By Emily Stonehouse
The best place to start is the beginning.
And that’s what Haliburton Forest and Wild Life Reserve is doing by committing to the Progressive Aboriginal Relations (PAR) program in mid-January of 2023. “We recognize that there is a big need for us to do better,” Malcolm Cockwell, the managing director of Haliburton Forest told the Echo.
The three-year program is split into equal parts, starting with internal planning, then moving on to setting specific and measurable goals, and finally concluding with outreach. “That’s our time to be actively reaching out and establishing relationships,” said Cockwell.
This initiative is spearheaded by the Canadian Council for Aboriginal Business (CCAB), and is designed as a program that any organization can jump into without any prior knowledge. This concept was what appealed to management of the Forest. “You can have all these intentions, but this particular topic is extremely complicated,” shared Cockwell. “It’s awkward if you don’t know where to start.”
Haliburton Forest is currently managing 250,000 acres in Ontario, and was the first company in Canada to be recognized as “sustainable” by the Forest Stewardship; a title it carries to present day.
The Forest is continuing to grow, which Cockwell shared was the primary incentive to kick Aboriginal relationships into high gear. “As we grow year over year, our mandate to do things right needs to get higher and higher,” he said.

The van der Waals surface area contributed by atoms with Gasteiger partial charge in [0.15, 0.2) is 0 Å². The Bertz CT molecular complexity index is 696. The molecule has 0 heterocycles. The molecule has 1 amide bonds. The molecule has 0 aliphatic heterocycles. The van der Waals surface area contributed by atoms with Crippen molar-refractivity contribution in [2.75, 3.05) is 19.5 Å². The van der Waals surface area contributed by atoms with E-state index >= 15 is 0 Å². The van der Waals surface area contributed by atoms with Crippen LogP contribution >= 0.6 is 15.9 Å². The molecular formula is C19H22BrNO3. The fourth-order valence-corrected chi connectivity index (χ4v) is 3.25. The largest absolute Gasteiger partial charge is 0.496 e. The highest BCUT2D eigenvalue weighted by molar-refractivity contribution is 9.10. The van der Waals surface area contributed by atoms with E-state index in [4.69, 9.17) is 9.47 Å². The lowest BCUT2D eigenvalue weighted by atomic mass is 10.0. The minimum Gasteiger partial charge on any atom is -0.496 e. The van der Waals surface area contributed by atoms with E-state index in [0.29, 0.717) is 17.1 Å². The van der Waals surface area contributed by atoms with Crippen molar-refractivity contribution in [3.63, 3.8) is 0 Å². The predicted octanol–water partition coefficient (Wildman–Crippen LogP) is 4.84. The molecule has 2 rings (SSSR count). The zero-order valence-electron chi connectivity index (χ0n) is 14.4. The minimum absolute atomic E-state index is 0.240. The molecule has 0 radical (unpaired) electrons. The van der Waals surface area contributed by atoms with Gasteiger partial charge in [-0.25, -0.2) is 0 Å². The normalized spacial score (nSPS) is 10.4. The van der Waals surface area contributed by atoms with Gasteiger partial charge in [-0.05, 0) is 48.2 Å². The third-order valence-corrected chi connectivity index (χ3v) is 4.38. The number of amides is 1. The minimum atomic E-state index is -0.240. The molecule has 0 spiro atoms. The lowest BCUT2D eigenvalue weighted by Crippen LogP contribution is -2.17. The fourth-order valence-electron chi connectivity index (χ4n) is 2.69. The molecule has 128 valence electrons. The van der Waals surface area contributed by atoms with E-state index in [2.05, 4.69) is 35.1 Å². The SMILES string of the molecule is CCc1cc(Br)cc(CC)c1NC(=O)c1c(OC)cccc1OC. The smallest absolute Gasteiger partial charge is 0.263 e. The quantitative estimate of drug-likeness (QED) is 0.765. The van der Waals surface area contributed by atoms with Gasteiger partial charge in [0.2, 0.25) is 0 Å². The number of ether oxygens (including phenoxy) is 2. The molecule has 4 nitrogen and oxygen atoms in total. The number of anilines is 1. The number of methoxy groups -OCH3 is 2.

While the commitment to the PAR program is relatively fresh, Cockwell said that he is already learning new things which he can incorporate into their everyday practices, such as land acknowledgments, qualifications, and ensuring that all internal policies are equitable and respectful.
He shared that a major learning curve is applying the right type of education for the staff at Haliburton Forest. “We need to figure out the various options for what works best for our staff,” he said, “and we need to take a close look at our internal policies to revise them, and make sure we are practicing them effectively.”
Cockwell and the Forest released a formal press release that announced when they had opted into the PAR program in early March. “It may have seemed silly to announce that we are doing this before anything is really done,” he chuckled, “but we did that in an attempt to hold ourselves accountable. If you don’t communicate a commitment, then where is the accountability?”
And it is not just an internally-managed initiative. By formally joining the PAR program, the Forest will be audited and verified at each milestone by the Canadian Council for Aboriginal Business. Cockwell claimed that the organization is designed for individuals and businesses who do not know where to start with their reconciliation efforts, and the CCAB have offered support and insight into the next steps for the Forest.
“Right now, our first step is to just share that we have made the commitment to see through this program,” said Cockwell.
According to www.native-land.ca, the Forest sits on the traditional territory of the Anishinabaweki.
By Emily Stonehouse